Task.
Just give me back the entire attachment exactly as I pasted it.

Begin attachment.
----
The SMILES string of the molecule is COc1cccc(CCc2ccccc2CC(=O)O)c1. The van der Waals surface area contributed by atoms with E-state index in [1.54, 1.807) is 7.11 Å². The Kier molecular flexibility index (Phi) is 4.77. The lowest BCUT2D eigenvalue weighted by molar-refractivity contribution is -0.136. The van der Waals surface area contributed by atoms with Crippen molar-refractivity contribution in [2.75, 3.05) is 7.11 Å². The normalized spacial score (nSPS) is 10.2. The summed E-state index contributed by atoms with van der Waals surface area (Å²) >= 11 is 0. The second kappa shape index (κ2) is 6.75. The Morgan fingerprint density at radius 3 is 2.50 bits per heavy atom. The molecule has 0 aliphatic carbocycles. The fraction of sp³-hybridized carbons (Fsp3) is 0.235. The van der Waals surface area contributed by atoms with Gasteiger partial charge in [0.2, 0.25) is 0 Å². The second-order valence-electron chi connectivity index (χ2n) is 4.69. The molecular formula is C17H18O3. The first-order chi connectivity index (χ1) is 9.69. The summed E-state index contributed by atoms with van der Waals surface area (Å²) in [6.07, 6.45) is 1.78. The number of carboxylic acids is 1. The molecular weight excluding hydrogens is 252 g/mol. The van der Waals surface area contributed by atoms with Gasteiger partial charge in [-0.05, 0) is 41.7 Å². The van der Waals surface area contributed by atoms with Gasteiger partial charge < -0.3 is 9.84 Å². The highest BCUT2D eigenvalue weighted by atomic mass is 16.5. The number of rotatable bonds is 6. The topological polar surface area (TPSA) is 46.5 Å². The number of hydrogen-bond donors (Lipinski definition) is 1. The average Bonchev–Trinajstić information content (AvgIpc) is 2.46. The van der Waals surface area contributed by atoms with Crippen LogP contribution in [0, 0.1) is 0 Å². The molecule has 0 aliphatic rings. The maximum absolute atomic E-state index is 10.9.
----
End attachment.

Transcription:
The SMILES string of the molecule is COc1cccc(CCc2ccccc2CC(=O)O)c1. The van der Waals surface area contributed by atoms with E-state index in [1.54, 1.807) is 7.11 Å². The Kier molecular flexibility index (Phi) is 4.77. The lowest BCUT2D eigenvalue weighted by molar-refractivity contribution is -0.136. The van der Waals surface area contributed by atoms with Crippen molar-refractivity contribution in [2.75, 3.05) is 7.11 Å². The normalized spacial score (nSPS) is 10.2. The summed E-state index contributed by atoms with van der Waals surface area (Å²) >= 11 is 0. The second kappa shape index (κ2) is 6.75. The Morgan fingerprint density at radius 3 is 2.50 bits per heavy atom. The molecule has 0 aliphatic carbocycles. The fraction of sp³-hybridized carbons (Fsp3) is 0.235. The van der Waals surface area contributed by atoms with Gasteiger partial charge in [0.2, 0.25) is 0 Å². The second-order valence-electron chi connectivity index (χ2n) is 4.69. The molecular formula is C17H18O3. The first-order chi connectivity index (χ1) is 9.69. The summed E-state index contributed by atoms with van der Waals surface area (Å²) in [6.07, 6.45) is 1.78. The number of carboxylic acids is 1. The molecular weight excluding hydrogens is 252 g/mol. The van der Waals surface area contributed by atoms with Gasteiger partial charge in [-0.05, 0) is 41.7 Å². The van der Waals surface area contributed by atoms with Gasteiger partial charge < -0.3 is 9.84 Å². The highest BCUT2D eigenvalue weighted by atomic mass is 16.5. The number of rotatable bonds is 6. The topological polar surface area (TPSA) is 46.5 Å². The number of hydrogen-bond donors (Lipinski definition) is 1. The average Bonchev–Trinajstić information content (AvgIpc) is 2.46. The van der Waals surface area contributed by atoms with Crippen LogP contribution in [0, 0.1) is 0 Å². The molecule has 0 aliphatic rings. The maximum absolute atomic E-state index is 10.9.